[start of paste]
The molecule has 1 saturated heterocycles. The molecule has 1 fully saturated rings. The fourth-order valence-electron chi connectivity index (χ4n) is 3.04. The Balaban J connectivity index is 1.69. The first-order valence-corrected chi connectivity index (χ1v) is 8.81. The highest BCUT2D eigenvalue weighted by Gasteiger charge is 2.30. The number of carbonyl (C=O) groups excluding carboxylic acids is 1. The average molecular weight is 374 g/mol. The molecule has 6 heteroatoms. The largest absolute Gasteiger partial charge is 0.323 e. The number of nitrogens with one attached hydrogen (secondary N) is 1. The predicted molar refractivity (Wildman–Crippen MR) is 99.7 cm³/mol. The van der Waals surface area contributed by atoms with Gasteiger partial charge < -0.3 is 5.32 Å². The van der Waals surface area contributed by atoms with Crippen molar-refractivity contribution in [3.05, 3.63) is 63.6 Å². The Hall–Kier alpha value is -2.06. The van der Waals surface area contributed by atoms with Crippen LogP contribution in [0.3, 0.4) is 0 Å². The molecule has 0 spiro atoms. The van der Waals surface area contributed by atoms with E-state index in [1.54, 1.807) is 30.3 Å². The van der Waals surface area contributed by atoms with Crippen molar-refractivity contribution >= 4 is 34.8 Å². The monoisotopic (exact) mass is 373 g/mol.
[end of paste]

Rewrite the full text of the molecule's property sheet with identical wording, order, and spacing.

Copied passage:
The molecule has 1 saturated heterocycles. The molecule has 1 fully saturated rings. The fourth-order valence-electron chi connectivity index (χ4n) is 3.04. The Balaban J connectivity index is 1.69. The first-order valence-corrected chi connectivity index (χ1v) is 8.81. The highest BCUT2D eigenvalue weighted by Gasteiger charge is 2.30. The number of carbonyl (C=O) groups excluding carboxylic acids is 1. The average molecular weight is 374 g/mol. The molecule has 6 heteroatoms. The largest absolute Gasteiger partial charge is 0.323 e. The number of nitrogens with one attached hydrogen (secondary N) is 1. The predicted molar refractivity (Wildman–Crippen MR) is 99.7 cm³/mol. The van der Waals surface area contributed by atoms with Gasteiger partial charge < -0.3 is 5.32 Å². The van der Waals surface area contributed by atoms with Crippen molar-refractivity contribution in [3.05, 3.63) is 63.6 Å². The Hall–Kier alpha value is -2.06. The van der Waals surface area contributed by atoms with Crippen LogP contribution in [0.3, 0.4) is 0 Å². The molecule has 0 spiro atoms. The van der Waals surface area contributed by atoms with E-state index in [1.54, 1.807) is 30.3 Å². The van der Waals surface area contributed by atoms with Crippen molar-refractivity contribution >= 4 is 34.8 Å². The monoisotopic (exact) mass is 373 g/mol.